Before I start this little rant I want to ensure there are mostly positive things to be said about our time in Nepal – please bear with me…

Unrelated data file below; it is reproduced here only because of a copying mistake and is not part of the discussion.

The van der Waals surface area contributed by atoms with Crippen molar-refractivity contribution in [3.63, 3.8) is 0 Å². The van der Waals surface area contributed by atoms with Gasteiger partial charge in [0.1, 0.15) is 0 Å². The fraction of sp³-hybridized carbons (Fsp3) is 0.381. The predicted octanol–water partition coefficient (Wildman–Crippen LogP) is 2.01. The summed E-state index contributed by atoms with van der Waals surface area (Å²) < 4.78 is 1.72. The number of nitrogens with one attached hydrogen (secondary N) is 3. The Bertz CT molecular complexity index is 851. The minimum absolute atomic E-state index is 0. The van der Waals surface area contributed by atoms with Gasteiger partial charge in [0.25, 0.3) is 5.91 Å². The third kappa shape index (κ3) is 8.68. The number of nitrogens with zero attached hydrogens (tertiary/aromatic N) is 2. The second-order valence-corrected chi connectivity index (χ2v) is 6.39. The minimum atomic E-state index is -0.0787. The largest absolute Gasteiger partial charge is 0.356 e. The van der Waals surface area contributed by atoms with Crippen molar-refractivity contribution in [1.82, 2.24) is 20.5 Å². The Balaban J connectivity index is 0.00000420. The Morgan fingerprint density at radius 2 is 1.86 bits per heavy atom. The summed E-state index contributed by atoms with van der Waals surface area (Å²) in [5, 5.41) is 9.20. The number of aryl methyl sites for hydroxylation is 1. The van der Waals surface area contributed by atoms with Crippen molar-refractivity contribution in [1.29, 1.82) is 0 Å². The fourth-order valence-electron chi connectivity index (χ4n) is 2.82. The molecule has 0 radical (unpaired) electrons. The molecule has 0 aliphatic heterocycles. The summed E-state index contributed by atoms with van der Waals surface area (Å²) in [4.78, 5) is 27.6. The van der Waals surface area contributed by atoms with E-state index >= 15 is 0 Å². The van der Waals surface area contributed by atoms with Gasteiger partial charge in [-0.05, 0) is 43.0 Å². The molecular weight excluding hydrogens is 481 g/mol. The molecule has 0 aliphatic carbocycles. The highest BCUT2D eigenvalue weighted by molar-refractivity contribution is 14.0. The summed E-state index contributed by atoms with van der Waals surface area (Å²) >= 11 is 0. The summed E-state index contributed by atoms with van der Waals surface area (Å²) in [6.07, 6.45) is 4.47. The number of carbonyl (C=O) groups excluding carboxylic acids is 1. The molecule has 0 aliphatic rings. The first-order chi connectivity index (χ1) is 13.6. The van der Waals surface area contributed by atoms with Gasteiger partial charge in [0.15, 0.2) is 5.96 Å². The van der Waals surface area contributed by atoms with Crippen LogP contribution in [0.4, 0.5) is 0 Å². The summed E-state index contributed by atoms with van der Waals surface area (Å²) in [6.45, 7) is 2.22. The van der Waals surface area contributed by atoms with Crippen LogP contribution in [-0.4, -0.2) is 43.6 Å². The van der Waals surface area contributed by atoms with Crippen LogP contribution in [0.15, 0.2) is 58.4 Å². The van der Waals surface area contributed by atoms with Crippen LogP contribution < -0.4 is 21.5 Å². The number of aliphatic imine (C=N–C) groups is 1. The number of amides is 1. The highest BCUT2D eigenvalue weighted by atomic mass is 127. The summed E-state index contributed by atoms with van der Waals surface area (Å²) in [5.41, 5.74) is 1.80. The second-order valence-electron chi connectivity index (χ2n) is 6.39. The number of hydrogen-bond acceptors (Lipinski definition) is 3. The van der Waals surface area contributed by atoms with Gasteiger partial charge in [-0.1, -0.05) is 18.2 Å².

We entered Nepal at the border-crossing at Karkarvitta, and although we were initially in good time to make the bus, we got caught up enough to miss the last bus of the day by about 10-15 minutes… We weren’t impressed… The problems started with the taxi dropping us at the Nepalese side of the border, so when we came to immigration they went “where is your exit-stamp?” We didn’t realise we had to have an exit-stamp from the Indian immigration a 15 minutes schlep back down the road. They told us to catch a rickshaw – it should only be 10 rupees they said… And so we did agree with the rickshaw drivers… To our surprise when we got to the Indian Immigration they were demanding 20 rupees each (although why we were surprised, with all our previous experiences with rickshaw drivers, I don’t know…) We’d been shaken to the edge of our life for countless of hours already in jeeps from Darjeeling and was not in the mood for being taken for a ride – even for a measly 10 rupees (12 pence) extra each – and the battle of wills started. We tried to reason with them saying we agreed 10 rupees each before we got onto the rickshaw and they said “yes 10 rupees” so that’s what we’ll pay. The drivers wouldn’t budge and claimed to never have promised this. The discussion gets heated and the drivers start to engage the border guard officers – we start to feel slightly uneasy as we’re arguing in front of a heavily armed border guard – and the officer that is handling our applications for the exit-stamps needed to leave the country (HELP! LET US OUT PLEASE) – which of us will they take sides with? We start to fill out the paperwork with all the details of our entire life – twice for some reason… and this with the drivers hanging around arguing their case with the border guards – we’re getting more and more angry and stressed, but we hide it well and stick to our guns shouting out “you agreed 10 rupees before we got on – take it or leave it!” in-between filling out the countless lines of information that I’m sure is not really needed – especially in duplicate…? At some stage the guards have had enough of these drivers bickering outside and they tell them they’ll have to honour their promise and accept the 10 rupees we’re offering them – they take the money sheepishly and FINALLY bugger off to rip off someone else (the funny thing is that they could have made a couple of other journeys in the time they were hassling us and made much more than the measly 10 rupees they were trying to con out of us…). We get our exit stamp in the end and decide to walk back to the Nepalese side instead of having more aggravation from horrible rickshaw drivers from Hell – it’s a danger it could tip us over the edge and trigger a fight at this point…  At the Nepalese immigration office more paperwork was of course needed, and a new unpleasant surprise of a quite expensive entry-visa was awaiting us. At the end of all this palava we finally got through to the other side and we were in Nepal. By this time, as luck would have it, the time was 17:10 and the last bus to Kathmandu for the day left at 17:00… We were followed around by numerous of touts as we were trying to decide of what to do, although we didn’t have much choice. The next bus would be at 04:20 in the morning and we needed a place to get some rest and some food. We were now really on edge after all the bother with the immigration scenario and the relentless touts as we arrived into the town. We started to ask around some travel agents to figure out which was a good price for tickets and accommodation. Thankfully we walked into the office of Batika Travels, and now feel sorry for the guy who turned out to be a top man – very helpful and welcoming, but being so on edge we didn’t trust anything he told us in the beginning and we ended up giving him a bit of a hard time. He didn’t have any room available in his hotel but he recommends next door – the two hotels are kind of interlinked and feels a bit like it’s the same place anyways. The room is cheap, clean and just what is needed for a bit of rest before our early morning start. We have a lovely dinner in the restaurant downstairs which funnily enough doesn’t have a menu, but they present us with a copy of a menu from some other restaurant and tell us they can try to dish up what we want from that one. We choose the traditional Nepalese equivalent of an Indian thali and a nice Nepalese beer called Everest. The food arrives with what seems endless top up of rice and sauce so there was no way we were going to leave the table hungry. After the dinner we get to use the Wi-Fi of Batika for free to see if we can check out a place to stay in Kathmandu, as we don’t have a guide for Nepal. We source one place that sounds lovely called Shree Family Guesthouse and send them an email to enquire about a room. It’s a bit late in the evening, so we don’t expect a reply before we leave on the bus in the morning. So with no idea of whether they have a room for us we decide to head there upon arrival and hope for the best. The bus journey is a gruelling 16 hours, but the fortunate thing about missing the bus in the evening before is that most of the journey is in daylight so we get to enjoy the scenery. The person in the seat in front of us is unfortunately not agreeing with the winding and bumpy road and quite frequently has to pop his head out the window to decorate the side of the bus with his breakfast and other snacks and food he tries to eat during the day… Our window gets some fancy horizontal yellow lines – thankfully we made sure it was always closed so none of the lines would continue on the inside of the bus and most important not onto us…